Toronto Mayor John Tory says he wants to move forward with a "mixed-use" Scarborough subway plan that is aimed at delivering more bang for the buck for east end commuters.
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Tory joined CBC Radio's Metro Morning in studio with host Matt Galloway on Thursday to discuss the city's transit future in the east end.
"This is a better plan — more transit for Scarborough for the same money," Tory said. "If I can find a better way to do things that goes along with expert advice, that gets more value for the money ... I'm going to go with that."
The mayor didn't provide specifics about when the new system would be ready but said it "could be executed sooner" because the 18-stop LRT extension is "shovel-ready" and the subway is "reduced in its length and complexity."
'It's about giving Scarborough the right transit for the right reasons.' - Toronto Mayor John Tory
A city staff report released Thursday is proposing that two of three stops along the proposed subway line would be eliminated, saving close to $1 billion. The extra money would go toward extending the Eglinton Crosstown LRT eastbound into Scarborough's Malvern Town Centre.
TTC chair Josh Colle, speaking at a Thursday afternoon news conference, said the proposal would help alleviate stresses on an "extremely busy" east-end bus network.
"The new vision would deliver a rapid transit line across the city."
Coun. Glenn De Baeremaeker admitted it wasn't the solution he expected.
"Scarborough has never, to this day, had its fair share of public transit," De Baeremaeker said, adding residents often say they're getting "ripped off" on transportation.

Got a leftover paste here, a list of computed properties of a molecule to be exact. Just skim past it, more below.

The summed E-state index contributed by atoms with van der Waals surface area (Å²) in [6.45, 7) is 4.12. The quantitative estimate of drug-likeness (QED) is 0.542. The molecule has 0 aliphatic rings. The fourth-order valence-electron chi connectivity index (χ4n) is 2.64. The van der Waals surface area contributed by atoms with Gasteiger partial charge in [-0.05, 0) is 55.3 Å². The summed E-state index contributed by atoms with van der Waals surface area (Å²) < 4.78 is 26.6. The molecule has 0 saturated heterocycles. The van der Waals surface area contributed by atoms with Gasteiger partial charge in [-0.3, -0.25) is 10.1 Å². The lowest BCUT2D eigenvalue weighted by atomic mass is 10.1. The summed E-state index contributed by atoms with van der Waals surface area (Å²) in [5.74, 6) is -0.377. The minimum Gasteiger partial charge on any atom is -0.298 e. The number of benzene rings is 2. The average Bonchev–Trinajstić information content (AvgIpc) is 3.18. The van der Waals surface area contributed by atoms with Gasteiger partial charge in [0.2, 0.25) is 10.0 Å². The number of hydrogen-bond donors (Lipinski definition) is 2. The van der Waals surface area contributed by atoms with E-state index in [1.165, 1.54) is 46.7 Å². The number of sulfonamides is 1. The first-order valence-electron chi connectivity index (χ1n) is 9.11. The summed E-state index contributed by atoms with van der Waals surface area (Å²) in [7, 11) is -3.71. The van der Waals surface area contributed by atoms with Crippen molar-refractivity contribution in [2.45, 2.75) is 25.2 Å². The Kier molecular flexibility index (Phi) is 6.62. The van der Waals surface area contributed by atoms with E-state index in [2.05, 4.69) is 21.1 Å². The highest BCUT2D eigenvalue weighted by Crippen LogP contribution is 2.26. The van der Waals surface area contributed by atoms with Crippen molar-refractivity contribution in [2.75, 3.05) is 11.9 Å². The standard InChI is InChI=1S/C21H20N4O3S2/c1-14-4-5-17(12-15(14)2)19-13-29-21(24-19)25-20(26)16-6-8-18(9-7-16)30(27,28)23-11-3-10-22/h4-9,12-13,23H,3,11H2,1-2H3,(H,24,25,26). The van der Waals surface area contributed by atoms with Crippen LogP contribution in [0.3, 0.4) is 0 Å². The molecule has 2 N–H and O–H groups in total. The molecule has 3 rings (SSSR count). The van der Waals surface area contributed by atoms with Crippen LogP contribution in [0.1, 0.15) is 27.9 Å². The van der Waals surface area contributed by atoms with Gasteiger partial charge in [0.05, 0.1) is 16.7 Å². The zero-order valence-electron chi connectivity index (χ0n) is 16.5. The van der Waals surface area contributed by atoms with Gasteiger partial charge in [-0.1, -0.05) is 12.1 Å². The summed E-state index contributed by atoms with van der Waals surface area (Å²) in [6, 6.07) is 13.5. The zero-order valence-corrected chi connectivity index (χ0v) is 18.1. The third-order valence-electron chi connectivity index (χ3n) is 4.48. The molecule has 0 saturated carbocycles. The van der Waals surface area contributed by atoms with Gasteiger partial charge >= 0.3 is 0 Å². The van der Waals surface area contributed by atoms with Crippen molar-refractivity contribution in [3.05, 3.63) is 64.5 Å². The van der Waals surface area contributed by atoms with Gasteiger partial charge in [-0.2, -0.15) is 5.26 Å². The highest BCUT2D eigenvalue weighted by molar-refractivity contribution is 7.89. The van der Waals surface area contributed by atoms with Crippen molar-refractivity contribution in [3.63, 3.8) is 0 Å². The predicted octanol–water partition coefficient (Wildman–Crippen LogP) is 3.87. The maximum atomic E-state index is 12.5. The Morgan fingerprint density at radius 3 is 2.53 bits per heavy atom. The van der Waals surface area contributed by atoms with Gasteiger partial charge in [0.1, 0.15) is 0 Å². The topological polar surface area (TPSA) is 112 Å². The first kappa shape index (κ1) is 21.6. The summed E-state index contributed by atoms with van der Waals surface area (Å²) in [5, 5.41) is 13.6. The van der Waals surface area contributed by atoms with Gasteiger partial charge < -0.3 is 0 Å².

"The staff have come up with a better plan than we have put forward," the councillor added.
Tory, speaking at the news conference, said the revisions would eventually link U of T's east end campus across the city to Pearson airport, the mayor said.
"It's about giving Scarborough the right transit for the right reasons."
'Nowhere near as divisive'
Speaking earlier in the day on Metro Morning, Tory also noted this new plan has more support from city councillors and he's been looking for improvements to the plan since his first day on the job.
"You will have a political consensus — much broader than what you had before," he said. "I think we'll have a debate now, but it will be nowhere near as divisive."
The province also weighed in on the changes, with Transportation Minister Steven Del Duca saying transit infrastructure is a "top priority" for the government.
"We will continue to work closely with the city and we remain steadfast in our financial commitment of $1.48 billion towards the project," Del Duca said in an email.
The total cost of the original project was expected to be $3.5 billion and is supposed to replace the aging Scarborough RT with a three-stop line ending at Scarborough Town Centre. It was confirmed by city council under former mayor Rob Ford in October 2013.
The city report is expected to go to the mayor's executive committee next Thursday. Public consultations are scheduled to commence in February. Findings are set to be reported back within the next six months.
Tory..."I ve learned ridership cannot be the whole reason for building transit.— @StrashinCBC